Turning $1 into $1.6 billion
Dollar stores' stocks rival their wares for great value.
Fifteen years ago, I walked into a 99 Cents Only store. Being an unemployed graduate student, I was eager to save as much money as I could while buying the things one needs to live one’s life. I discovered that you get what you pay for. After loading up on dish soap, paper towels and other staples, I found the quality to be absolute garbage. I vowed never to waste my time or money again.
But a few years ago, I sauntered into a Dollar Tree (DLTR) because the stock had been doing well and I couldn't fathom why that was the case. How could there be tens of thousands of these dollar stores when all they sold was junk? As it turns out, they didn't sell junk anymore. They sold brand-name merchandise. I became a fan.
Evidently, so has the world of private equity and hedge funds. They've taken notice of these stores' great margins, increasing market share and growing earnings (some at 20% annually). I thought it was amazing when hedge fund manager Bill Ackman purchased a ton of stock in Family Dollar (FDO). Warren Buffett also took a stake in Dollar General (DG). These, however, are nothing compared to the $1.6 billion private buyout of 99 Cents Only Stores that recently just closed.
What does this tell us about the present valuations of the dollar stores -- and whether any of them are buys?
The $1.6 billion price tag for 99 Cents Only was 21.6 times 2011 earnings of $74 million, and 1.1 times sales. Dollar Tree's trailing 12-month earnings are $463 million, so a 21.6 multiple puts its present value right at $10 billion, or exactly what DLTR trades at today, although that is 1.5 times sales.
Family Dollar has $394 million in TTM earnings, and giving it a 21.6 multiple yields $8.5 billion, which is 1 times sales. With only $250 million in net debt, that suggests Family Dollar -- presently trading at a market cap of $6.46 billion -- might be undervalued by as much as 30%. With the stock trading at $55, it suggests it might be worth closer to $70. Perhaps Mr. Ackman is on to something here.
Dollar General is the big kahuna, with TTM net income of $698 million. That 21.6 multiple would make it worth a whopping $15.08 billion, also representing about 1.07 times sales. The present market cap is $14.04 billion, suggesting a modest premium of 7% exists, which might make the stock worth $44. But hang on -- DG carries $2.6 billion in net debt, so that wipes out that premium and then some.
Strictly examining the stores on the basis of the buyout, then, it appears Family Dollar is drastically undervalued. It certainly has room for improvement operationally, and Mr. Ackman is known for finding companies that could use fresh eyes and a different approach. I think if you put your faith in Mr. Ackman, you won't be disappointed.
I've always liked Dollar Tree because of its consistency, however, so given its expected 20% earnings growth, it's likely you won't go wrong there, either.
If you're looking to stretch your dollar even further, check out these three highly-recommended stocks you can buy for under $10.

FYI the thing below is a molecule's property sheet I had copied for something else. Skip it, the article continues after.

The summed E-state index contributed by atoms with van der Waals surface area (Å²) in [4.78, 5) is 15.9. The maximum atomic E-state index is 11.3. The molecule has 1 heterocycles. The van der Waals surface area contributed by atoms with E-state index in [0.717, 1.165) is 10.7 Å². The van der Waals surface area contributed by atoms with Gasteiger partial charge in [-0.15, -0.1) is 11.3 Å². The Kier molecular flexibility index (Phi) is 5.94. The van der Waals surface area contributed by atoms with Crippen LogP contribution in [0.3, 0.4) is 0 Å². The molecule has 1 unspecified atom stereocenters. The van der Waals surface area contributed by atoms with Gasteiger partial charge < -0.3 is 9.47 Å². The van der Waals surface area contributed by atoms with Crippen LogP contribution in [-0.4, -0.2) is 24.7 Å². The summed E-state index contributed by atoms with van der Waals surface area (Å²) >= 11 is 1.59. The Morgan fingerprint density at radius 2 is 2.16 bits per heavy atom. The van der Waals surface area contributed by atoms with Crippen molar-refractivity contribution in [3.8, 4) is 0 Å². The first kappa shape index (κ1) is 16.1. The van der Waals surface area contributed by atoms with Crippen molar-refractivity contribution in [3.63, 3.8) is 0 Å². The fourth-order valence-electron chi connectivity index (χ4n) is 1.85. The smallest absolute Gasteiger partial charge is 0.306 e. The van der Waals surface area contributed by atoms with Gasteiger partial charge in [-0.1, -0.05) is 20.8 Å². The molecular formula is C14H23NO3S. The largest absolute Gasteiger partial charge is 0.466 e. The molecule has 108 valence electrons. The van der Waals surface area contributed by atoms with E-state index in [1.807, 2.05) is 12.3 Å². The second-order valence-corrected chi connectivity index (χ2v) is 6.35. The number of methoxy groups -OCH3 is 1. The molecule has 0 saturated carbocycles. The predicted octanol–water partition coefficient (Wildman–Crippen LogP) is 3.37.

As of this writing, Lawrence Meyers did not hold a position in any of the aforementioned stocks.
I agree with Jean,
You cannot buy the same brand name for.99 when target and wall mart are selling supposedly the same thing for 3 times the cost.
You get what you pay for!
Read the labels and check the manufacturer and country of manufacture. The size, thickness, or quantity may be less at a dollar store to make the price more efficient.
Of course there are some cheap things that are only worth a $1 and sell for more at other places, so the dollar store does have a place. We all need to be smart shoppers to know the true value of certain products.
What's my take on Dollar Tree Stores?
I volunteer at the Provo,Utah Food and Shelter Coalition Soup kitchen.Many times they need assorted cleaning chemicals such as bleach,ammonia,oven cleaner,generic windex like glass cleaner.Absolutely,I will buy chemicals from Dollar tree in Provo in half gallon sized containers and drive it over.
Onteora Scout Reservation was at one time the 3rd largest camp of the Boy Scout Program.Board of health statutes in New York State are pretty stringent for summer camp operations. A Dollar Tree store is within a 7 mile drive of the camp ranger's residence.I successfully lobbied camp leadership to use Dollar Tree products for cleaning sanitation issues. Yes,the camp DID pass Board of Health annual inspections.
I propose utilizing Dollar Tree as a supplier. With shrinking budgets for groups to run with,this venue might address issues of cutting costs without cutting quality of operation.
Operation Just One Can
ok let ask this question, if the 99 cent store can sell brand name and you can get it for the 99 cents, why in the world would a competitor, Wal-Mart , target grocery stores and all the others sell for so much more and make billions, where as the 99 cent store you save so much and they still make their billions. Hmmmmm what kind of merchandise is this, , are they the same or from a sister manufacture to label it the brand name but not the same . It gets a little confusing doesn't it. So my point is we the people are still getting ripped off by the same people. The sister manufacture is making the same as the primary manufacture and distribute to the 99 cents stores , why cant they do the same with the Wal-Mart target and others.
Its like Wal-Mart wanting to help with the "green" effect. hahaha. they stop plastic bags then charge you for the semi cloth and act as though their doing good. Their making another corporation in manufacturing of the bags. their double charging in a way , its another greed of crap done in the so called legal systems.
Jlum,...there a a lot of people that don't even have a dollar to spend, that's why
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